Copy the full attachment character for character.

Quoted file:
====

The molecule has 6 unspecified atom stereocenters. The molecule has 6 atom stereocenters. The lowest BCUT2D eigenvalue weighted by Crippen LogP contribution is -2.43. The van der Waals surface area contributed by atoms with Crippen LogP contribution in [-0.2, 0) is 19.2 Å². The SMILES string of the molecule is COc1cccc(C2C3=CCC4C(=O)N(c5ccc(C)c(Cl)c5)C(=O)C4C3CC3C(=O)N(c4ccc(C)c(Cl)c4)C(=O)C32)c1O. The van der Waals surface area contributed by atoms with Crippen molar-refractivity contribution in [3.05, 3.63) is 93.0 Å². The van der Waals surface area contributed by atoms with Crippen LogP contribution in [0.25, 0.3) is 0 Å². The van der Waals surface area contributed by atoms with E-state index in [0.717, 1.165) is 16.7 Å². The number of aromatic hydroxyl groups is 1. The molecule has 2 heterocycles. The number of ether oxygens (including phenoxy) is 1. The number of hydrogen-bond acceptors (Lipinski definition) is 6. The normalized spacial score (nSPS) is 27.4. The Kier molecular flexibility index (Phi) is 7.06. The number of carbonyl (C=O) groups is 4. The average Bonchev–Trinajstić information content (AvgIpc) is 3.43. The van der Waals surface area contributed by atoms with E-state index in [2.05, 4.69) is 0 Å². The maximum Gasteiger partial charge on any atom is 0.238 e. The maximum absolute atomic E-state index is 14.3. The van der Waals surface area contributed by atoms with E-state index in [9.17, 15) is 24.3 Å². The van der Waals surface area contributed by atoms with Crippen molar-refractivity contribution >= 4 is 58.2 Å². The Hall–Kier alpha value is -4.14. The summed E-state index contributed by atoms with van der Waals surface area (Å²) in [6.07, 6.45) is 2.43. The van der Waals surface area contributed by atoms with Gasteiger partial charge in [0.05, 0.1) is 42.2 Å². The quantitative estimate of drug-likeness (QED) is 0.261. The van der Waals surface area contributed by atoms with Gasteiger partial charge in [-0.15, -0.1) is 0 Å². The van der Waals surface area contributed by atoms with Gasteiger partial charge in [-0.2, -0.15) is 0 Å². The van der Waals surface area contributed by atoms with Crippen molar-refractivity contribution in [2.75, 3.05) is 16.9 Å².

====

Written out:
The molecule has 6 unspecified atom stereocenters. The molecule has 6 atom stereocenters. The lowest BCUT2D eigenvalue weighted by Crippen LogP contribution is -2.43. The van der Waals surface area contributed by atoms with Crippen LogP contribution in [-0.2, 0) is 19.2 Å². The SMILES string of the molecule is COc1cccc(C2C3=CCC4C(=O)N(c5ccc(C)c(Cl)c5)C(=O)C4C3CC3C(=O)N(c4ccc(C)c(Cl)c4)C(=O)C32)c1O. The van der Waals surface area contributed by atoms with Crippen molar-refractivity contribution in [3.05, 3.63) is 93.0 Å². The van der Waals surface area contributed by atoms with Crippen LogP contribution in [0.25, 0.3) is 0 Å². The van der Waals surface area contributed by atoms with E-state index in [0.717, 1.165) is 16.7 Å². The number of aromatic hydroxyl groups is 1. The molecule has 2 heterocycles. The number of ether oxygens (including phenoxy) is 1. The number of hydrogen-bond acceptors (Lipinski definition) is 6. The normalized spacial score (nSPS) is 27.4. The Kier molecular flexibility index (Phi) is 7.06. The number of carbonyl (C=O) groups is 4. The average Bonchev–Trinajstić information content (AvgIpc) is 3.43. The van der Waals surface area contributed by atoms with E-state index in [2.05, 4.69) is 0 Å². The maximum Gasteiger partial charge on any atom is 0.238 e. The maximum absolute atomic E-state index is 14.3. The van der Waals surface area contributed by atoms with E-state index in [9.17, 15) is 24.3 Å². The van der Waals surface area contributed by atoms with Crippen molar-refractivity contribution >= 4 is 58.2 Å². The Hall–Kier alpha value is -4.14. The summed E-state index contributed by atoms with van der Waals surface area (Å²) in [6.07, 6.45) is 2.43. The van der Waals surface area contributed by atoms with Gasteiger partial charge in [0.05, 0.1) is 42.2 Å². The quantitative estimate of drug-likeness (QED) is 0.261. The van der Waals surface area contributed by atoms with Gasteiger partial charge in [-0.15, -0.1) is 0 Å². The van der Waals surface area contributed by atoms with Gasteiger partial charge in [-0.2, -0.15) is 0 Å². The van der Waals surface area contributed by atoms with Crippen molar-refractivity contribution in [2.75, 3.05) is 16.9 Å².